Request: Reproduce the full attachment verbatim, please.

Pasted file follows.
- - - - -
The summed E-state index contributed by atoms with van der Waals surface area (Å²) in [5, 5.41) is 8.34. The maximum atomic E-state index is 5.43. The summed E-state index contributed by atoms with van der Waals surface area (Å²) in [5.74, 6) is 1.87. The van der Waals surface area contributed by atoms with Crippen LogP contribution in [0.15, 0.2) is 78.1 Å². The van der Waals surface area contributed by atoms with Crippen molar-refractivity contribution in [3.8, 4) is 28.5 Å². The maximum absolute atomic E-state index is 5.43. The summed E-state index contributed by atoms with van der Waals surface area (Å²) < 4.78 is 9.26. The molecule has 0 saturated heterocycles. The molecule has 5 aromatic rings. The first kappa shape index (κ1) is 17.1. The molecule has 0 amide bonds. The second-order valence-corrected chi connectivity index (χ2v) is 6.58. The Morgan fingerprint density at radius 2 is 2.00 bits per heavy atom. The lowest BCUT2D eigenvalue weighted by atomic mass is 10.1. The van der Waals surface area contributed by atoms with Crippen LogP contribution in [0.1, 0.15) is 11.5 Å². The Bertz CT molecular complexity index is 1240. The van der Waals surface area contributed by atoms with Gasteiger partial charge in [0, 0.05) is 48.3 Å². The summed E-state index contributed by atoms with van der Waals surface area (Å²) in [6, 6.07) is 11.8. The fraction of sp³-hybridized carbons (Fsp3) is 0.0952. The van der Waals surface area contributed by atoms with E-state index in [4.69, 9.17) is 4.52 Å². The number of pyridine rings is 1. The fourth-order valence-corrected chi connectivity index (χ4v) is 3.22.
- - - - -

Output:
The summed E-state index contributed by atoms with van der Waals surface area (Å²) in [5, 5.41) is 8.34. The maximum atomic E-state index is 5.43. The summed E-state index contributed by atoms with van der Waals surface area (Å²) in [5.74, 6) is 1.87. The van der Waals surface area contributed by atoms with Crippen LogP contribution in [0.15, 0.2) is 78.1 Å². The van der Waals surface area contributed by atoms with Crippen molar-refractivity contribution in [3.8, 4) is 28.5 Å². The maximum absolute atomic E-state index is 5.43. The summed E-state index contributed by atoms with van der Waals surface area (Å²) < 4.78 is 9.26. The molecule has 0 saturated heterocycles. The molecule has 5 aromatic rings. The first kappa shape index (κ1) is 17.1. The molecule has 0 amide bonds. The second-order valence-corrected chi connectivity index (χ2v) is 6.58. The Morgan fingerprint density at radius 2 is 2.00 bits per heavy atom. The lowest BCUT2D eigenvalue weighted by atomic mass is 10.1. The van der Waals surface area contributed by atoms with Crippen LogP contribution in [0.1, 0.15) is 11.5 Å². The Bertz CT molecular complexity index is 1240. The van der Waals surface area contributed by atoms with Gasteiger partial charge in [0, 0.05) is 48.3 Å². The summed E-state index contributed by atoms with van der Waals surface area (Å²) in [6, 6.07) is 11.8. The fraction of sp³-hybridized carbons (Fsp3) is 0.0952. The van der Waals surface area contributed by atoms with E-state index in [4.69, 9.17) is 4.52 Å². The number of pyridine rings is 1. The fourth-order valence-corrected chi connectivity index (χ4v) is 3.22.